Standing robed woman holding tablet (Study for Jurisprudence)
14 Jul 1862 - 06 Feb 1918
This highly stylised yet superbly fluent pencil drawing is one of numerous figure studies related to Klimt’s most controversial public commission: the so-called ‘faculty paintings’ for the University of Vienna. In 1894 Klimt was invited by the Austrian Ministry of Education to assist with the ceiling decorations for the university’s new assembly hall. The commission stipulated a sequence of five allegorical paintings: a central canvas depicting the triumph of light over darkness, with four encompassing compositions representing the faculties of theology, philosophy, medicine and jurisprudence. Of these Klimt was to execute the last three.
During his years working on the monumental canvases Klimt became deeply involved with the Vienna Secession, which brought him into contact with the European avant-garde. The first full-scale painting, Philosophy, was completed and exhibited in 1900, with Medicine appearing the following year. The finished canvases – an idiosyncratic blend of Pre-Raphaelitism, Art Nouveau and the more extreme forms of Dutch and Belgian Symbolism – marked a drastic departure from the studies Klimt had originally submitted. With their determinedly flat patterning and ornamentation, the canvases were not only stylistically surprising: they eschewed the idealising conventions of academic practice and their message appeared irrational, pessimistic, even antithetical to the Enlightenment program envisioned by the patrons.
Philosophy and Medicine were unremittingly criticised. But the canvas that provoked the strongest indignation was Klimt’s last faculty painting, Jurisprudence 1903–07. When all three paintings were displayed at the 18th Secession exhibition in 1903, the university finally distanced itself from the project and Klimt renounced the commission. Klimt acquired the paintings for himself, continuing to make changes to them until 1907. They were destroyed by fire in the Second World War.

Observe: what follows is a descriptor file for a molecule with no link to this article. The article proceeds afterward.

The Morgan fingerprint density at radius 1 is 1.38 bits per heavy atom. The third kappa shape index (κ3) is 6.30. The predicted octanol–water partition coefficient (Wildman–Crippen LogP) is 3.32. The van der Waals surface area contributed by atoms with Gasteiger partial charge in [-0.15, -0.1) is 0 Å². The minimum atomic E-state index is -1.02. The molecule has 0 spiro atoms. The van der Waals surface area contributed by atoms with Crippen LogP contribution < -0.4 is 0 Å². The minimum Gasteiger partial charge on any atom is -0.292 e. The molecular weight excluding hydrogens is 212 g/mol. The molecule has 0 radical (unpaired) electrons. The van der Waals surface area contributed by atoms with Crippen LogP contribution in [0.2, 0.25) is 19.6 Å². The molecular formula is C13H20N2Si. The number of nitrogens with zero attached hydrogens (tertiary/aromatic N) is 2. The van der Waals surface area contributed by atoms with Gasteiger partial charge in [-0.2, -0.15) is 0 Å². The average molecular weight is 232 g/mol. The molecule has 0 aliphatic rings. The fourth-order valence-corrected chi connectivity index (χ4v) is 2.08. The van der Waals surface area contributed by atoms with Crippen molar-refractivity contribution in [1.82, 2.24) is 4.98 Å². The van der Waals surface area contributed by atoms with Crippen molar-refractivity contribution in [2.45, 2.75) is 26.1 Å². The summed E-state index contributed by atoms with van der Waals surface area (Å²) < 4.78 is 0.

The Gallery’s study of an ethereal robed figure is preparatory to the personification of Law in the painting Jurisprudence. Shown holding a book with the word Lex, the figure of Law – together with that of Truth – flanks the central figure of Justice who presides over the composition.
Peter Raissis, Prints & drawings Europe 1500–1900, 2014
Shown in 5 exhibitions
Five years on: a selection of acquisitions 1981-1986, Art Gallery of New South Wales, Sydney, 26 Sep 1986–23 Nov 1986
Fin de Siècle: posters prints drawings from the collection of the Art Gallery of New South Wales, Art Gallery of New South Wales, Sydney, 15 Jan 1994–13 Mar 1994
Michelangelo to Matisse: Drawing the figure, Art Gallery of New South Wales, Sydney, 20 Nov 1999–27 Feb 2000
Secession: Modern art and design in Austria and Germany 1980s-1920s, National Gallery of Australia, Parkes, 06 May 2000–06 Aug 2000
European prints and drawings 1500-1900, Art Gallery of New South Wales, Sydney, 30 Aug 2014–02 Nov 2014
Referenced in 5 publications
Art Gallery of New South Wales, Five years on: a selection of acquisitions 1981-1986, Sydney, 1986. cat no 203
Christine Dixon, Secession: Modern art and design in Austria and Germany 1890s-1920s, Canberra, 2000. no catalogue numbers
Renée Free, Fin de Siècle, Sydney, Jan 1994. no catalogue numbers
Terence Maloon and Peter Raissis (Editors), Michelangelo to Matisse: drawing the figure, Sydney, 1999. cat no 35
Peter Raissis, Prints & drawings Europe 1500-1900, Sydney, 2014, col illus p 183.